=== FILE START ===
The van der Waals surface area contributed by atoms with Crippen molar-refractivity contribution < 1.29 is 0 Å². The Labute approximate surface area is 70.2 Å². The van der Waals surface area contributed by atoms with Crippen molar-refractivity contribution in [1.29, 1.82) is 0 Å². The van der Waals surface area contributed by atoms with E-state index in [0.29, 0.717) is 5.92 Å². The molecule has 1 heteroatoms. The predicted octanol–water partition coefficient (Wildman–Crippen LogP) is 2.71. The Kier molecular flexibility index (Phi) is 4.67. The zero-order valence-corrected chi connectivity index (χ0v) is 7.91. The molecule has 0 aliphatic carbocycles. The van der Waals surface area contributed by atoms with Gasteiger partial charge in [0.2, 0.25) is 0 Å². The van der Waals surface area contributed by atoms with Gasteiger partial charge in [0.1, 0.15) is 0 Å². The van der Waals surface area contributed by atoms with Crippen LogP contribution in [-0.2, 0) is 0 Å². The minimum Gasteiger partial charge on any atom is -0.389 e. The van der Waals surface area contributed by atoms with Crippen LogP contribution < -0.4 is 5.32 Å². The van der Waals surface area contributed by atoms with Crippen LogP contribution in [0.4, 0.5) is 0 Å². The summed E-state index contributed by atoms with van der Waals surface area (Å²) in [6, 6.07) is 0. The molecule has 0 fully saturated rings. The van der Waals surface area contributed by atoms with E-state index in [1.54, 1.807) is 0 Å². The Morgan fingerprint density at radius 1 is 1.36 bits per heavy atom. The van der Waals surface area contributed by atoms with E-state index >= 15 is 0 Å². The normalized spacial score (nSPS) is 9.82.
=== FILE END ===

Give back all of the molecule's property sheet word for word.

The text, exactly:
The van der Waals surface area contributed by atoms with Crippen molar-refractivity contribution < 1.29 is 0 Å². The Labute approximate surface area is 70.2 Å². The van der Waals surface area contributed by atoms with Crippen molar-refractivity contribution in [1.29, 1.82) is 0 Å². The van der Waals surface area contributed by atoms with E-state index in [0.29, 0.717) is 5.92 Å². The molecule has 1 heteroatoms. The predicted octanol–water partition coefficient (Wildman–Crippen LogP) is 2.71. The Kier molecular flexibility index (Phi) is 4.67. The zero-order valence-corrected chi connectivity index (χ0v) is 7.91. The molecule has 0 aliphatic carbocycles. The van der Waals surface area contributed by atoms with Gasteiger partial charge in [0.2, 0.25) is 0 Å². The van der Waals surface area contributed by atoms with Gasteiger partial charge in [0.1, 0.15) is 0 Å². The van der Waals surface area contributed by atoms with Crippen LogP contribution in [-0.2, 0) is 0 Å². The minimum Gasteiger partial charge on any atom is -0.389 e. The van der Waals surface area contributed by atoms with Crippen LogP contribution < -0.4 is 5.32 Å². The van der Waals surface area contributed by atoms with Crippen LogP contribution in [0.4, 0.5) is 0 Å². The summed E-state index contributed by atoms with van der Waals surface area (Å²) in [6, 6.07) is 0. The molecule has 0 fully saturated rings. The van der Waals surface area contributed by atoms with E-state index in [1.54, 1.807) is 0 Å². The Morgan fingerprint density at radius 1 is 1.36 bits per heavy atom. The van der Waals surface area contributed by atoms with E-state index >= 15 is 0 Å². The normalized spacial score (nSPS) is 9.82.